One I Made Earlier, But You Haven’t Seen Yet

Time seems to be zipping by. I suppose it always does, but the second half of 2021 seems to be flying by. Brass Lives came out in June, and it’s already time to look ahead. It’s actually not that long since I write this – well, not to me, at least. The fourth Simon Westow novel, The Blood Covenant.

This is the book I started to write before the first lockdown knocked the world off-kilter, and there was no place for anger for a while; only sorrow and compassion, with a very large dose of fear. That resulted in me writing a very different books, which will appear next year.

Then the details about the mismanagement of Covid started to appear, the number of lives that might have been saved, the friends who benefited from a lack of oversight of all manner of things. The anger roared back. I picked up this book again. It’s not the same piece I started. The fury is stronger. It’s a very personal book, for Simon (it takes him back to the abuse he faced in his young days), for Jane, and for me. No regrets about that.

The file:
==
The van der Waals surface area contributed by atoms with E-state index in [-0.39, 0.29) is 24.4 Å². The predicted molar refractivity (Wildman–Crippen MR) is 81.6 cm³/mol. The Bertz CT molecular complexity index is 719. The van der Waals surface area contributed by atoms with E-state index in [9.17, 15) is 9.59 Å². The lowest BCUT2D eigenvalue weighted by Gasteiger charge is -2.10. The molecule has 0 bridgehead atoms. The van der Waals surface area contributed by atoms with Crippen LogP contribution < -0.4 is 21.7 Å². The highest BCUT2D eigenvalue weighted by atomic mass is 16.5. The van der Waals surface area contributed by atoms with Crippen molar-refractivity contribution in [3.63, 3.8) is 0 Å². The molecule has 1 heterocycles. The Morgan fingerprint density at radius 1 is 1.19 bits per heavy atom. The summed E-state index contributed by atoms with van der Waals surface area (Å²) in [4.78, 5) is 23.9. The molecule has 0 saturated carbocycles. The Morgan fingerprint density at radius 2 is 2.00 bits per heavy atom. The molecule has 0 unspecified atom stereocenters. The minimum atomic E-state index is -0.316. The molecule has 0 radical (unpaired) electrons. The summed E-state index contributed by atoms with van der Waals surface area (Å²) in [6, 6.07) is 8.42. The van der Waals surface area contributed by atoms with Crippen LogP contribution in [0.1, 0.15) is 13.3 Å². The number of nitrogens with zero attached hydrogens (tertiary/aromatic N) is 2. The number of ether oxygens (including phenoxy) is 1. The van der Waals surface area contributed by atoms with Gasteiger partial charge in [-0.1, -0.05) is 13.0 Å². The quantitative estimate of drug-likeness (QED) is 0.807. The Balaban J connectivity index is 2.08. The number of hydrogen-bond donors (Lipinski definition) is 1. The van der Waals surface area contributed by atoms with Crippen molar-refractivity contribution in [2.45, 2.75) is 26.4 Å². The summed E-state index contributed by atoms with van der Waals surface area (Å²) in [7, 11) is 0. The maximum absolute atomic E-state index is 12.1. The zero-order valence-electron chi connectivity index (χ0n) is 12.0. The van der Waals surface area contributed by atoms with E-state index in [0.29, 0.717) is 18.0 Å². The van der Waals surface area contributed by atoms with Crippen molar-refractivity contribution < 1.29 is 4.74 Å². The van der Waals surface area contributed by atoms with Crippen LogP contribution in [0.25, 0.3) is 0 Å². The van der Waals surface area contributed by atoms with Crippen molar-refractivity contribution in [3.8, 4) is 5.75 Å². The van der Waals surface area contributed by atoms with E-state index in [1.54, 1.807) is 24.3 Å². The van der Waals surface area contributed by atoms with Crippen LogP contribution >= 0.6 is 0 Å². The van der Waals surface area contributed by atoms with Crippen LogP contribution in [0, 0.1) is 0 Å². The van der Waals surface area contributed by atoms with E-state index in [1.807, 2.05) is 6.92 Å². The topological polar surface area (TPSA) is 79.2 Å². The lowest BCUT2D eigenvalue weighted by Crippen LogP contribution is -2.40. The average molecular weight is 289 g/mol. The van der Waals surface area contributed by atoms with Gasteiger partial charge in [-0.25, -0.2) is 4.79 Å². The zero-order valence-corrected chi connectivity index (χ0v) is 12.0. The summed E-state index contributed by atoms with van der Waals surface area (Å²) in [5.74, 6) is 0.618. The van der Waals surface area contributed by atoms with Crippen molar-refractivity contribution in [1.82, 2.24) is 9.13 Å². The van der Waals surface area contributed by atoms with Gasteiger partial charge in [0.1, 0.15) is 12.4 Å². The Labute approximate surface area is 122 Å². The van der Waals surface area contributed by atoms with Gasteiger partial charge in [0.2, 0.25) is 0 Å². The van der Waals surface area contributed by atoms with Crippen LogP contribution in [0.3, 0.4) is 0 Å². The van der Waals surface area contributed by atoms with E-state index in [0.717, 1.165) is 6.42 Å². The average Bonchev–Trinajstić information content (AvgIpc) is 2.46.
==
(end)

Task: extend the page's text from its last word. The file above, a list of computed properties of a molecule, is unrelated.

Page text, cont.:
The Blood Covenant is published in hardback in the UK just after Christmas and you can pre-order it now. The ebook will appear worldwide on Febraury 1, 2022, abnd the hardback in other parts of the world in March. The best price I’ve seen is here.

Yes, it’s filled with anger – reading it again, it burns off the page. But there is still some tenderness in there, and some justice. It’s brutal at times, but no apology for that. Here’s what it’s about:

Leeds. November, 1823. When a doctor from the infirmary tells thief-taker Simon Westow about the brutal deaths of two young boys at the hands of a mill overseer, Simon’s painful memories of his childhood reawaken. Unable to sleep, he goes for a walk – and stumbles upon the body of a young man being pulled from the river.

Simon and his assistant, Jane, are drawn into investigating the deaths, seeking a measure of justice for the powerless dead. But the pursuit of the truth takes them on a dangerous and deadly path. Can they overcome a powerful enemy who knows he stands above the law in Leeds – and the shadowy figure that stands behind him?

I think this is one of the very best things I’ve written. The heat is there in every word. It’s not genteel. It’s hardcore. It’s Leeds. I may be wrong, but I don’t believe I am. I hope you’ll give it a read and find out.

A Leeds Storytime

It’s been a long time since I wrote a #leedsstorytime on Twitter. Taking a folk tale and re-telling it, maybe embellishing it a little. Because if the stories from the tradition aren’t told, they wither.